Fragile X premutation carrier screening is recommended for women with a family history of fragile X-related disorders or intellectual disability suggestive of fragile X syndrome, or women with a personal history of ovarian insufficiency. Additional screening also may be indicated based on family history or specific ethnicity."
Carrier screening should ideally be performed before pregnancy because couples learn about reproductive risks. It also gives them a chance to consider reproductive options, including if they should become pregnant and if they do if there are any preventive treatments for genetic disorders.
Obstetrics healthcare providers don't always discuss genetic carrier screening tests during family planning appointments unless there are concerns due to ethnic background (such as being of Ashkenazi Jewish descent), but it is important to consider them.
Conditions such as spinal muscular atrophy, sickle cell disease, and Tay-Sachs disease can seriously decrease an affected child's quality of life.
Preconception genetic testing can help parents plan preventive medicines to decrease the risk of their child suffering from debilitating medical issues, such as fragile x syndrome and so many others. Carrier screening panels can also help parents decrease the risks of disease even before they conceive.
Modern Day Carrier Screening
Most people who are thinking of conceiving decide not to seek carrier screening because they believe they need to consult with a genetic counselor or clinician. This is not true. With advancements in genomics technology, DNA analysis can be done from the comfort of people's homes.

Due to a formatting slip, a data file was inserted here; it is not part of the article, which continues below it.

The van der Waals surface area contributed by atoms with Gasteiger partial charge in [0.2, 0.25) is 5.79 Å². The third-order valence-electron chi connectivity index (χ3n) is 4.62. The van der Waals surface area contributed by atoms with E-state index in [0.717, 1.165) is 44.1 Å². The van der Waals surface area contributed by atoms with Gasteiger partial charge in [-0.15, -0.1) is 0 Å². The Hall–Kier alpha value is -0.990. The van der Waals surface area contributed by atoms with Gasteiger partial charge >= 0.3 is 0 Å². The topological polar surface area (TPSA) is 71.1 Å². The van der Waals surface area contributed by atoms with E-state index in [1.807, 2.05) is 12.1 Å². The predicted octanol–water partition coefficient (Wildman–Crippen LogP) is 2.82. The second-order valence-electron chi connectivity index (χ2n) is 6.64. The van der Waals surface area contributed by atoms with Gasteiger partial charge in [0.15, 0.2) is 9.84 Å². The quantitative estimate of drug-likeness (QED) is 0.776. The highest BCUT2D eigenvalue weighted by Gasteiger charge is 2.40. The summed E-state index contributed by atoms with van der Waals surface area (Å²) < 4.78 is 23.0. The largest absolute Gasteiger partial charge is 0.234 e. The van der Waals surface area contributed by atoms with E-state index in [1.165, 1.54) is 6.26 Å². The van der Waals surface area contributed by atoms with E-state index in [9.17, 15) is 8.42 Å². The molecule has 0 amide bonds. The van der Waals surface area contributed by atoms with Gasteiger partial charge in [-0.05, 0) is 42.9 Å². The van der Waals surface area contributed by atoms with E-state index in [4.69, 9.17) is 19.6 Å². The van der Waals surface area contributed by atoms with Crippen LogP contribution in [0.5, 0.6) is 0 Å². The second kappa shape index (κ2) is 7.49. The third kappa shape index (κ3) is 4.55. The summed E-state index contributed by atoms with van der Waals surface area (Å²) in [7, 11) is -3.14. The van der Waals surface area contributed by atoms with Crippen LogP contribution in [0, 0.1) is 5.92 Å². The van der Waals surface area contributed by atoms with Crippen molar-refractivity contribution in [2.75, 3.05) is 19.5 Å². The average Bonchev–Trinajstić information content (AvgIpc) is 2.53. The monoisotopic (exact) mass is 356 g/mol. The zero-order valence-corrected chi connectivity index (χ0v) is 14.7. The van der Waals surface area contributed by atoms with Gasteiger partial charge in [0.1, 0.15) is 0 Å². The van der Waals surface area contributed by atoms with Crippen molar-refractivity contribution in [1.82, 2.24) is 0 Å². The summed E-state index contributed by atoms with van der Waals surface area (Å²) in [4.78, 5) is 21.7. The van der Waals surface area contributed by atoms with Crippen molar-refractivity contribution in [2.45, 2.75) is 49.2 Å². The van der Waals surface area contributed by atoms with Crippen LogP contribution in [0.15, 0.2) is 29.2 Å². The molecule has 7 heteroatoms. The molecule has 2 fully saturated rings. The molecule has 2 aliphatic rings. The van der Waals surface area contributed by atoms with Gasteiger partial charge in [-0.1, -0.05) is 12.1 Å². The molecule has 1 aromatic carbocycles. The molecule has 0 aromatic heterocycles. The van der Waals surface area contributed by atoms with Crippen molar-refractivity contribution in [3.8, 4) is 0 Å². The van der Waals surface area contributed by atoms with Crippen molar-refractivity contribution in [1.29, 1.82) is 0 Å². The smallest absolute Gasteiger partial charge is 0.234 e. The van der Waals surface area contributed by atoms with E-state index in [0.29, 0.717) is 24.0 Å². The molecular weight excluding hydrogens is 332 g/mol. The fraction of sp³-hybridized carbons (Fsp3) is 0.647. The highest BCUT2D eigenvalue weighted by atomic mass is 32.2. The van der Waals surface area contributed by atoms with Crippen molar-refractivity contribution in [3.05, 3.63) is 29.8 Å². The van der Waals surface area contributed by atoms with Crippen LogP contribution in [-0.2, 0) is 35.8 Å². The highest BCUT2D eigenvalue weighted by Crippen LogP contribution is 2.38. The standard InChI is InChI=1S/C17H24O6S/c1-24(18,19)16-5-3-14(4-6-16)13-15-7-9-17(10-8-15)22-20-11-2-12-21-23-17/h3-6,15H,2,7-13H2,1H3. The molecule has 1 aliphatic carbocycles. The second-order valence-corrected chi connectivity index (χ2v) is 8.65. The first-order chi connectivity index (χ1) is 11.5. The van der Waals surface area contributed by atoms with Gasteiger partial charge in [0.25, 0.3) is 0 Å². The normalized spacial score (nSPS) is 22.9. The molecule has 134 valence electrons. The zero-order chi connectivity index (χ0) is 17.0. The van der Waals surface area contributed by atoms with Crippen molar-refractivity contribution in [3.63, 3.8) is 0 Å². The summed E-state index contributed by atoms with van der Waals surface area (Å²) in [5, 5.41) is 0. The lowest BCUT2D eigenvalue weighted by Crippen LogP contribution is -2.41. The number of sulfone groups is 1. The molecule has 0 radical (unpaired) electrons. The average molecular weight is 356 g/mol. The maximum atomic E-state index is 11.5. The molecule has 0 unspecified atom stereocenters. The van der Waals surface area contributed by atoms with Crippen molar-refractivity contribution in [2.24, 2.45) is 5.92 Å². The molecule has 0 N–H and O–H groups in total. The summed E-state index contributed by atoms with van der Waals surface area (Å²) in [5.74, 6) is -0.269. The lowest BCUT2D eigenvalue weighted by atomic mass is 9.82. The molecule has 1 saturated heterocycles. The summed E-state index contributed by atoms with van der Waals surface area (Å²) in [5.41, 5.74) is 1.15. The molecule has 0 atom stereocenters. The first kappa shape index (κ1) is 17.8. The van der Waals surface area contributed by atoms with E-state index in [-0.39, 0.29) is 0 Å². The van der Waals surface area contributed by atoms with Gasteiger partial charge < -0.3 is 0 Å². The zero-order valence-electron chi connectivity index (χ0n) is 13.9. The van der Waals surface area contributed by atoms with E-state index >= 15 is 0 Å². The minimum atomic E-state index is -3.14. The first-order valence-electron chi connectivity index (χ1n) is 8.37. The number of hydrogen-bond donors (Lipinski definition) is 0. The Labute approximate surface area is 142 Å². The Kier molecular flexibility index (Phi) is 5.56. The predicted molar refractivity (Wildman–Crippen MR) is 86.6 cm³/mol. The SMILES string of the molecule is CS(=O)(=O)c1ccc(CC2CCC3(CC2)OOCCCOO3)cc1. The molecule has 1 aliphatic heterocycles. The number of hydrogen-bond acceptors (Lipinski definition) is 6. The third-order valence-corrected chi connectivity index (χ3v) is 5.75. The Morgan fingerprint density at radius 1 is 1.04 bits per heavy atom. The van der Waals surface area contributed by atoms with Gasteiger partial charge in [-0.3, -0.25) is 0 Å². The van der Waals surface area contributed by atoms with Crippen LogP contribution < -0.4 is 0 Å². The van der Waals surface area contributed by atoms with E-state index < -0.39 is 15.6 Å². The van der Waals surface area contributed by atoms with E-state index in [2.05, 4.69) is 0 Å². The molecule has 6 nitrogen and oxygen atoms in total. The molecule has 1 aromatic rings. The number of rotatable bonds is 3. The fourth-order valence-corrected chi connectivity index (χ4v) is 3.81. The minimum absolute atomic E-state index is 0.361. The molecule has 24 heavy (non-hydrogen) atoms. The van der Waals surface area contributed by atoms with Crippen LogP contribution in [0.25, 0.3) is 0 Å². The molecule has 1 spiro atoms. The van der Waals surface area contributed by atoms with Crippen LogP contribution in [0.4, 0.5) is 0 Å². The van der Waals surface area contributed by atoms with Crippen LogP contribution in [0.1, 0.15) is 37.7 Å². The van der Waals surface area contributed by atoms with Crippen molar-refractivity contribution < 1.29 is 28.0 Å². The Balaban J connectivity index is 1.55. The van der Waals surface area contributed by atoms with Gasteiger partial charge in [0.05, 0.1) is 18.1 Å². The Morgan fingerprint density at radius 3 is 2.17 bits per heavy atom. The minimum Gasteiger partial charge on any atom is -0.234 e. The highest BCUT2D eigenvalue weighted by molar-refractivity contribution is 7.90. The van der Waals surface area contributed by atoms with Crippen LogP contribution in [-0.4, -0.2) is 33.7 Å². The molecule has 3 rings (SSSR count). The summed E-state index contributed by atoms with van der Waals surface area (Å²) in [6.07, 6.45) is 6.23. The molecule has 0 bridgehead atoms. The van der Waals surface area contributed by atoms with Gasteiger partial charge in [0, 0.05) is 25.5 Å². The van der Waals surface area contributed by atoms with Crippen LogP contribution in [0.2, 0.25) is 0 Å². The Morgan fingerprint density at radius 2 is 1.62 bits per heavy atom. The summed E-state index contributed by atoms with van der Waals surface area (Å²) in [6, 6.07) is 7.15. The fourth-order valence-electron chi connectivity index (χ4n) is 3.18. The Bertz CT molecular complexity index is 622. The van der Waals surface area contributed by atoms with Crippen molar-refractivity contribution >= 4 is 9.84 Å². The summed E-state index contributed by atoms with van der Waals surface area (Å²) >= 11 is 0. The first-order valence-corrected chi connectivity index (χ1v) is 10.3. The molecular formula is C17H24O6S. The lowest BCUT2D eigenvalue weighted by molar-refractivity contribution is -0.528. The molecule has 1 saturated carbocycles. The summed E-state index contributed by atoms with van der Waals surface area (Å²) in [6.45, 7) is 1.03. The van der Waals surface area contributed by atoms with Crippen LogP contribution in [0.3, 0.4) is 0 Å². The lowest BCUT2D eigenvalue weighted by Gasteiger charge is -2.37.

With whole genome sequencing test results, raw data can be analyzed with an app that can check for a large number of genetic disorders. This can identify recessive disorders and when matched up with a partner can identify the possibility of the child suffering from a genetic disease.
Genetic testing for diseases is not reserved for people of a specific ethnicity, it should be performed on everyone. Insight into disease risk not only can save parents from worrying about the worst happening to their child but help a child avoid life-threatening birth defects and diseases.
If you're already pregnant, you may want to read the next article in our section on genetic testing for diseases: Genetic Testing During Pregnancy.
We've discussed what a genetic disease is and what types of diseases can be detected with a genetic test. So now you're interested in learning more about genetic testing! But there are many testing options and they can become overwhelming. Don't worry, in the next article we'll discuss your options and I'll explain how to choose a DNA test for diseases.
About The Author
Dr. Brandon Colby MD is a US physician specializing in the personalized prevention of disease through the use of genomic technologies. He's an expert in genetic testing, genetic analysis, and precision medicine. Dr. Colby is also the Founder of Sequencing.com and the author of Outsmart Your Genes.
Dr. Colby holds an MD from the Mount Sinai School of Medicine, an MBA from Stanford University's Graduate School of Business, and a degree in Genetics with Honors from the University of Michigan. He is an Affiliate Specialist of the American College of Medical Genetics and Genomics (ACMG), an Associate of the American College of Preventive Medicine (ACPM), and a member of the National Society of Genetic Counselors (NSGC).